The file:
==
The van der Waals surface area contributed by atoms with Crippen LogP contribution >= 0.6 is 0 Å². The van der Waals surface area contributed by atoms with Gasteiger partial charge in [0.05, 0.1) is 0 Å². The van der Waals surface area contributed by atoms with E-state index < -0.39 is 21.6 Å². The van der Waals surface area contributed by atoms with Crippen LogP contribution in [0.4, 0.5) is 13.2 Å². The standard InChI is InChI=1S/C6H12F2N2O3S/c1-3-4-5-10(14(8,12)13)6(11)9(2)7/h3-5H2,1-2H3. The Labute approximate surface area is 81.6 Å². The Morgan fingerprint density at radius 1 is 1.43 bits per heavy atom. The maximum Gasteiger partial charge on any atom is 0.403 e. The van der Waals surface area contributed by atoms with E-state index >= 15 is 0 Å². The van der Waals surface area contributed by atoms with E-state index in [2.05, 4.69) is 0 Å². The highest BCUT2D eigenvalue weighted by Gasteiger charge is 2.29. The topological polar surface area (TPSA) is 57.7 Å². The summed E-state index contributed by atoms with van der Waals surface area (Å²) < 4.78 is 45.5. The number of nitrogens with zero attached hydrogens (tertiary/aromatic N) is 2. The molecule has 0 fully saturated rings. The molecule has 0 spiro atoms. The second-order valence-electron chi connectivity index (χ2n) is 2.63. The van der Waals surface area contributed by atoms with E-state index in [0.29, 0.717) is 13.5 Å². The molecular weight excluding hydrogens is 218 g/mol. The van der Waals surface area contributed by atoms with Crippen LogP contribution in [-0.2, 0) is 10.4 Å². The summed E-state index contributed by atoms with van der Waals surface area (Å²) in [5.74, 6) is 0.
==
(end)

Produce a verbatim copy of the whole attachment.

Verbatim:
The van der Waals surface area contributed by atoms with Crippen LogP contribution >= 0.6 is 0 Å². The van der Waals surface area contributed by atoms with Gasteiger partial charge in [0.05, 0.1) is 0 Å². The van der Waals surface area contributed by atoms with E-state index < -0.39 is 21.6 Å². The van der Waals surface area contributed by atoms with Crippen LogP contribution in [0.4, 0.5) is 13.2 Å². The standard InChI is InChI=1S/C6H12F2N2O3S/c1-3-4-5-10(14(8,12)13)6(11)9(2)7/h3-5H2,1-2H3. The Labute approximate surface area is 81.6 Å². The Morgan fingerprint density at radius 1 is 1.43 bits per heavy atom. The maximum Gasteiger partial charge on any atom is 0.403 e. The van der Waals surface area contributed by atoms with E-state index >= 15 is 0 Å². The van der Waals surface area contributed by atoms with E-state index in [2.05, 4.69) is 0 Å². The highest BCUT2D eigenvalue weighted by Gasteiger charge is 2.29. The topological polar surface area (TPSA) is 57.7 Å². The summed E-state index contributed by atoms with van der Waals surface area (Å²) < 4.78 is 45.5. The number of nitrogens with zero attached hydrogens (tertiary/aromatic N) is 2. The molecule has 0 fully saturated rings. The molecule has 0 spiro atoms. The second-order valence-electron chi connectivity index (χ2n) is 2.63. The van der Waals surface area contributed by atoms with E-state index in [0.29, 0.717) is 13.5 Å². The molecular weight excluding hydrogens is 218 g/mol. The van der Waals surface area contributed by atoms with Crippen LogP contribution in [-0.2, 0) is 10.4 Å². The summed E-state index contributed by atoms with van der Waals surface area (Å²) in [5.74, 6) is 0.